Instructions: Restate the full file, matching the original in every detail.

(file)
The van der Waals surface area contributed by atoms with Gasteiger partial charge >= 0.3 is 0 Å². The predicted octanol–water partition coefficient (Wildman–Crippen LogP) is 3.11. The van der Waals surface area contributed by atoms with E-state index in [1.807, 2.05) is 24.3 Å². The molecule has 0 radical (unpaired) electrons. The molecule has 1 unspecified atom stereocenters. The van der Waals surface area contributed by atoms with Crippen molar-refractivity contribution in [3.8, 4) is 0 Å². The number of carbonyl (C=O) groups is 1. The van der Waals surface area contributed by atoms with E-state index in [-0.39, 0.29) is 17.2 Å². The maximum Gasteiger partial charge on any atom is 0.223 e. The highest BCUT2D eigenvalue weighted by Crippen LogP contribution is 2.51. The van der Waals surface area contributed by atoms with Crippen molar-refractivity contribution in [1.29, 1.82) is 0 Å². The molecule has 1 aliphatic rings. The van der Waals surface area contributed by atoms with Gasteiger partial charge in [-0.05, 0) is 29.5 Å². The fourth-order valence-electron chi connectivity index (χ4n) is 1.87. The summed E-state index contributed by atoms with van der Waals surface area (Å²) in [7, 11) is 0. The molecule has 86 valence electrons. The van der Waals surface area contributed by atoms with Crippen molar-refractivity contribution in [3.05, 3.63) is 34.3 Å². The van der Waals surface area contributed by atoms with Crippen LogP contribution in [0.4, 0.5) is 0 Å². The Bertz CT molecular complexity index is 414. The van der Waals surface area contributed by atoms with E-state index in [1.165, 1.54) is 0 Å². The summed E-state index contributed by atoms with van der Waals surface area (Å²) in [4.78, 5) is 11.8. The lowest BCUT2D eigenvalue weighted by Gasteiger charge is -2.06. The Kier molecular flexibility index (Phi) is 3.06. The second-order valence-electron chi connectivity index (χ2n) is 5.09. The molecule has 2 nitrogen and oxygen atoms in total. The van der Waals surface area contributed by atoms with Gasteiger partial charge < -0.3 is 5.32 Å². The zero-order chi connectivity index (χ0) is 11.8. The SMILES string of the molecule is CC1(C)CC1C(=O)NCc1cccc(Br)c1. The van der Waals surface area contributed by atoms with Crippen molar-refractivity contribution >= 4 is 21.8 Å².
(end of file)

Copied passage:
The van der Waals surface area contributed by atoms with Gasteiger partial charge >= 0.3 is 0 Å². The predicted octanol–water partition coefficient (Wildman–Crippen LogP) is 3.11. The van der Waals surface area contributed by atoms with E-state index in [1.807, 2.05) is 24.3 Å². The molecule has 0 radical (unpaired) electrons. The molecule has 1 unspecified atom stereocenters. The van der Waals surface area contributed by atoms with Crippen molar-refractivity contribution in [3.8, 4) is 0 Å². The number of carbonyl (C=O) groups is 1. The van der Waals surface area contributed by atoms with E-state index in [-0.39, 0.29) is 17.2 Å². The maximum Gasteiger partial charge on any atom is 0.223 e. The highest BCUT2D eigenvalue weighted by Crippen LogP contribution is 2.51. The van der Waals surface area contributed by atoms with Crippen molar-refractivity contribution in [1.29, 1.82) is 0 Å². The molecule has 1 aliphatic rings. The van der Waals surface area contributed by atoms with Gasteiger partial charge in [-0.05, 0) is 29.5 Å². The fourth-order valence-electron chi connectivity index (χ4n) is 1.87. The summed E-state index contributed by atoms with van der Waals surface area (Å²) in [7, 11) is 0. The molecule has 86 valence electrons. The van der Waals surface area contributed by atoms with Crippen molar-refractivity contribution in [3.05, 3.63) is 34.3 Å². The van der Waals surface area contributed by atoms with Crippen LogP contribution in [0.4, 0.5) is 0 Å². The Bertz CT molecular complexity index is 414. The van der Waals surface area contributed by atoms with E-state index in [1.165, 1.54) is 0 Å². The summed E-state index contributed by atoms with van der Waals surface area (Å²) in [4.78, 5) is 11.8. The lowest BCUT2D eigenvalue weighted by Gasteiger charge is -2.06. The Kier molecular flexibility index (Phi) is 3.06. The second-order valence-electron chi connectivity index (χ2n) is 5.09. The molecule has 2 nitrogen and oxygen atoms in total. The van der Waals surface area contributed by atoms with Gasteiger partial charge < -0.3 is 5.32 Å². The zero-order chi connectivity index (χ0) is 11.8. The SMILES string of the molecule is CC1(C)CC1C(=O)NCc1cccc(Br)c1. The van der Waals surface area contributed by atoms with Crippen molar-refractivity contribution >= 4 is 21.8 Å².